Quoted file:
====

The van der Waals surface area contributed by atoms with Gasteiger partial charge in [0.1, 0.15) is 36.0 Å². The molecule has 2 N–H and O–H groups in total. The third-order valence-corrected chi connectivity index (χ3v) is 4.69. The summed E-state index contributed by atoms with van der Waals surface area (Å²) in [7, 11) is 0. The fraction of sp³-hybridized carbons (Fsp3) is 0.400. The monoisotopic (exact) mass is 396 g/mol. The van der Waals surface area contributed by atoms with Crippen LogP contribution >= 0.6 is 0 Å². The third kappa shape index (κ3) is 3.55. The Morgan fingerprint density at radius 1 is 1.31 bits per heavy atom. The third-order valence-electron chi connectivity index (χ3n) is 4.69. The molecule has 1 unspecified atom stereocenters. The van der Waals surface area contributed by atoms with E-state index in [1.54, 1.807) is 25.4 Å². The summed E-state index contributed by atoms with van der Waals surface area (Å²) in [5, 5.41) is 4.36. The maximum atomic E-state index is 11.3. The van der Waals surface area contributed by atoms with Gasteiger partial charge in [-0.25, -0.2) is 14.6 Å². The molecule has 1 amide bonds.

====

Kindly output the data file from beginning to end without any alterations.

The van der Waals surface area contributed by atoms with Gasteiger partial charge in [0.1, 0.15) is 36.0 Å². The molecule has 2 N–H and O–H groups in total. The third-order valence-corrected chi connectivity index (χ3v) is 4.69. The summed E-state index contributed by atoms with van der Waals surface area (Å²) in [7, 11) is 0. The fraction of sp³-hybridized carbons (Fsp3) is 0.400. The monoisotopic (exact) mass is 396 g/mol. The van der Waals surface area contributed by atoms with Crippen LogP contribution >= 0.6 is 0 Å². The third kappa shape index (κ3) is 3.55. The Morgan fingerprint density at radius 1 is 1.31 bits per heavy atom. The third-order valence-electron chi connectivity index (χ3n) is 4.69. The molecule has 1 unspecified atom stereocenters. The van der Waals surface area contributed by atoms with E-state index in [1.54, 1.807) is 25.4 Å². The summed E-state index contributed by atoms with van der Waals surface area (Å²) in [5, 5.41) is 4.36. The maximum atomic E-state index is 11.3. The van der Waals surface area contributed by atoms with Gasteiger partial charge in [-0.25, -0.2) is 14.6 Å². The molecule has 1 amide bonds.